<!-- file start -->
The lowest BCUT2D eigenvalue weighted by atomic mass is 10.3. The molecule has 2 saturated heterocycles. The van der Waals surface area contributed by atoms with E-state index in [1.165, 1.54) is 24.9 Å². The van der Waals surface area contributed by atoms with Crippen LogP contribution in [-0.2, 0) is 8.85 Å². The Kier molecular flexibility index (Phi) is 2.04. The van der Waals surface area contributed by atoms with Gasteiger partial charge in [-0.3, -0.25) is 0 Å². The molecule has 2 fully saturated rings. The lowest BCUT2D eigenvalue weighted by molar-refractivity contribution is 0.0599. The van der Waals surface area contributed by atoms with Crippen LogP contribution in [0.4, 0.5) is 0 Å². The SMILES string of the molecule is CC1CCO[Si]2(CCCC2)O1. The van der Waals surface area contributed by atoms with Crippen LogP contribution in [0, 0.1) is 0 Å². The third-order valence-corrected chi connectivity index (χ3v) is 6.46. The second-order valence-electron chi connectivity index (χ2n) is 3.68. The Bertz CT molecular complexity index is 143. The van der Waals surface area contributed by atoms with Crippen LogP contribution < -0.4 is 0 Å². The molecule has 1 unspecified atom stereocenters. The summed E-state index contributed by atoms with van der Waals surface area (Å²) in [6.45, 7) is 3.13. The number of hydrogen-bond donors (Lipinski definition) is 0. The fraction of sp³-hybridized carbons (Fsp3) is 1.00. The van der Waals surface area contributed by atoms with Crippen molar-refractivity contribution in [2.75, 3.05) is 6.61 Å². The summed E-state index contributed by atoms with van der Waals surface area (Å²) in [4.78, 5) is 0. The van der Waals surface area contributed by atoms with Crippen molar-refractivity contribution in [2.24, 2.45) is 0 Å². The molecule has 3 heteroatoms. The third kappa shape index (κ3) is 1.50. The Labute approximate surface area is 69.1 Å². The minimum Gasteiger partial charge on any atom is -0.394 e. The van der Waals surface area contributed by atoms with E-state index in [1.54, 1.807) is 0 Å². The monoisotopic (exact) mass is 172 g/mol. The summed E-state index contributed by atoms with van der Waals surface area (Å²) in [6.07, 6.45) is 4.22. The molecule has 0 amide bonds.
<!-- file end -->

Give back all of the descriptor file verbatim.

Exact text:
The lowest BCUT2D eigenvalue weighted by atomic mass is 10.3. The molecule has 2 saturated heterocycles. The van der Waals surface area contributed by atoms with E-state index in [1.165, 1.54) is 24.9 Å². The van der Waals surface area contributed by atoms with Crippen LogP contribution in [-0.2, 0) is 8.85 Å². The Kier molecular flexibility index (Phi) is 2.04. The van der Waals surface area contributed by atoms with Gasteiger partial charge in [-0.3, -0.25) is 0 Å². The molecule has 2 fully saturated rings. The lowest BCUT2D eigenvalue weighted by molar-refractivity contribution is 0.0599. The van der Waals surface area contributed by atoms with Crippen LogP contribution in [0.4, 0.5) is 0 Å². The SMILES string of the molecule is CC1CCO[Si]2(CCCC2)O1. The van der Waals surface area contributed by atoms with Crippen LogP contribution in [0, 0.1) is 0 Å². The third-order valence-corrected chi connectivity index (χ3v) is 6.46. The second-order valence-electron chi connectivity index (χ2n) is 3.68. The Bertz CT molecular complexity index is 143. The van der Waals surface area contributed by atoms with Crippen LogP contribution < -0.4 is 0 Å². The molecule has 1 unspecified atom stereocenters. The summed E-state index contributed by atoms with van der Waals surface area (Å²) in [6.45, 7) is 3.13. The number of hydrogen-bond donors (Lipinski definition) is 0. The fraction of sp³-hybridized carbons (Fsp3) is 1.00. The van der Waals surface area contributed by atoms with Crippen molar-refractivity contribution in [2.75, 3.05) is 6.61 Å². The summed E-state index contributed by atoms with van der Waals surface area (Å²) in [4.78, 5) is 0. The van der Waals surface area contributed by atoms with Crippen molar-refractivity contribution in [2.24, 2.45) is 0 Å². The molecule has 3 heteroatoms. The third kappa shape index (κ3) is 1.50. The Labute approximate surface area is 69.1 Å². The minimum Gasteiger partial charge on any atom is -0.394 e. The van der Waals surface area contributed by atoms with E-state index in [1.54, 1.807) is 0 Å². The monoisotopic (exact) mass is 172 g/mol. The summed E-state index contributed by atoms with van der Waals surface area (Å²) in [6.07, 6.45) is 4.22. The molecule has 0 amide bonds.